What is the Connection Between Diabetes and Blindness?

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  • Written By: T. Carrier
  • Edited By: John Allen
  • Last Modified Date: 13 November 2018
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According to numerous scientific studies, diabetes is a leading cause of adult blindness. With over 20 million Americans diagnosed with diabetes annually and many millions more worldwide, understanding the connection between diabetes and blindness is vital. The effects of diabetes lead to many types of damaging diabetic eye disease, including diabetic retinopathy, glaucoma, cataracts, and macular edema.

Diabetes alters the quality and flow of blood throughout the body. When these alterations affect the eye, debilitating side effects can result. Both levels of blood sugar and the amount of blood supplied to the retina of the eye are important factors in diabetes and blindness.

As any diabetic can attest, the disorder wreaks havoc on blood sugar levels. Abnormalities in blood sugar levels can adversely affect the eye’s blood vessels. When this occurs, the small capillaries become fragile and leak fluid. The fluid leaks onto the portion of the eyes that gives a person clear vision, the macula, resulting in macular edema, blurry vision, and even the development of cataracts. If the fluid pressure inside the eye builds, the optic nerve may also suffer damage as glaucoma takes hold.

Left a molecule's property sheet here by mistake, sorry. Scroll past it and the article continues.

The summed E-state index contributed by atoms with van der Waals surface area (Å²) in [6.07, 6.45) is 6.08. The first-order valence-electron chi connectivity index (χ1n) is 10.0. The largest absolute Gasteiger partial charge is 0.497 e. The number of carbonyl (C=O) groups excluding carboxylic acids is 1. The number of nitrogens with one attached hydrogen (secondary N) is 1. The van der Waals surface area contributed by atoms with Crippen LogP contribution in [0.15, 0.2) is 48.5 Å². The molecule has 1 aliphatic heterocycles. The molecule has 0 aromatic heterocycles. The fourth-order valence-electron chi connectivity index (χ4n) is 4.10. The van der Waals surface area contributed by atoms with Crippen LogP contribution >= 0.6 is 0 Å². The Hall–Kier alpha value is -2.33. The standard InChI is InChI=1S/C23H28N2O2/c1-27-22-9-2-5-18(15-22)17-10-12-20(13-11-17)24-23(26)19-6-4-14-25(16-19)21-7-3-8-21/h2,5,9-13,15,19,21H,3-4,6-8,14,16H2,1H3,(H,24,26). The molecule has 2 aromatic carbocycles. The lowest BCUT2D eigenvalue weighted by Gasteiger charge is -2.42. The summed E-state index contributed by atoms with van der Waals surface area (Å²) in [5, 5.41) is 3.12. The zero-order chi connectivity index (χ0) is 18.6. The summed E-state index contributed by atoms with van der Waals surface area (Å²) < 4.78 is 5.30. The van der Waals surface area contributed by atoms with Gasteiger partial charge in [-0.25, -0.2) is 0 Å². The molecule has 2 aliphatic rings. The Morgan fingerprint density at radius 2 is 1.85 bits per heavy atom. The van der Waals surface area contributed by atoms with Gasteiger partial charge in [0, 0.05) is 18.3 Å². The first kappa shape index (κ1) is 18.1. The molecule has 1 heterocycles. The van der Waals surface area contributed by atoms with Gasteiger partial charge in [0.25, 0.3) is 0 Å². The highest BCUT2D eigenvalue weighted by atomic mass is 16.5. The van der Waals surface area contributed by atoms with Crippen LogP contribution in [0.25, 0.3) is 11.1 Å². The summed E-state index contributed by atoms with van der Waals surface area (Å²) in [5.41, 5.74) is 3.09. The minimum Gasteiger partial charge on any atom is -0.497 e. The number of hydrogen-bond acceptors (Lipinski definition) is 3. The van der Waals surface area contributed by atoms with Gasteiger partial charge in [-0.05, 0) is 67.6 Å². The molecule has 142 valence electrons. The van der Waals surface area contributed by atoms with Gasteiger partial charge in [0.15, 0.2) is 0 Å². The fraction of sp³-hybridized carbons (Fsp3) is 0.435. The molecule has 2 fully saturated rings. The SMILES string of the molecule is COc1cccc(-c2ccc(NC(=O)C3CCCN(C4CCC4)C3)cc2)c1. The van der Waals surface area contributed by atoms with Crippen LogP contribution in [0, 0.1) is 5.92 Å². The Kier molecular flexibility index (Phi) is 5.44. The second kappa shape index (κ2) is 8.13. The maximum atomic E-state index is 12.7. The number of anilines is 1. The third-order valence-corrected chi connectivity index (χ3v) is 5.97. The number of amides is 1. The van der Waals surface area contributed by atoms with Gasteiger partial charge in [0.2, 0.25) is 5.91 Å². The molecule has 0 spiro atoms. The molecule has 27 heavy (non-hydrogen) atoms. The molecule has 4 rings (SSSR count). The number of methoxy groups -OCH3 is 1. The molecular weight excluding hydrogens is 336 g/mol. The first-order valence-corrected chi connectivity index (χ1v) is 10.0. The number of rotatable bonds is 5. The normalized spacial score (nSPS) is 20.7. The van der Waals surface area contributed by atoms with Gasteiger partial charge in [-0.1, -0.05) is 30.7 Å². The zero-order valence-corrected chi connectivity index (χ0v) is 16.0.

When poor blood sugar control persists, retinopathy progresses to a more severe stage. Damaged blood vessels eventually close themselves off, and the blood supply to the retina is essentially halted. A lower blood supply further weakens the eye’s vision capacity.


New blood vessels do eventually grow, which may seem like a step toward recovery. In reality, the retinopathy has reached its critical stage. Newer blood vessels are extremely weak and bleed with ease. This bleeding can permanently alter vision, providing the final unfortunate bridge between diabetes and blindness. In the most severe cases, the retina can even detach itself from the eye.

Education, detection, and treatment can alter the pathway between diabetes and blindness. Understanding the risk factors diabetics face is important, such as the greater likelihood of eye disease in type I diabetes as opposed to type 2 diabetes, the increased risk for those who have had a diagnosis for more than a decade, and the bigger threat posed for older individuals with a family history. Eye exams can highlight eye health issues, particularly for diabetics. As such, regular screenings are strongly recommended by medical professionals. Of course, detection and treatment of the diabetes itself will provide the strongest offense against life-altering diabetic eye disease.



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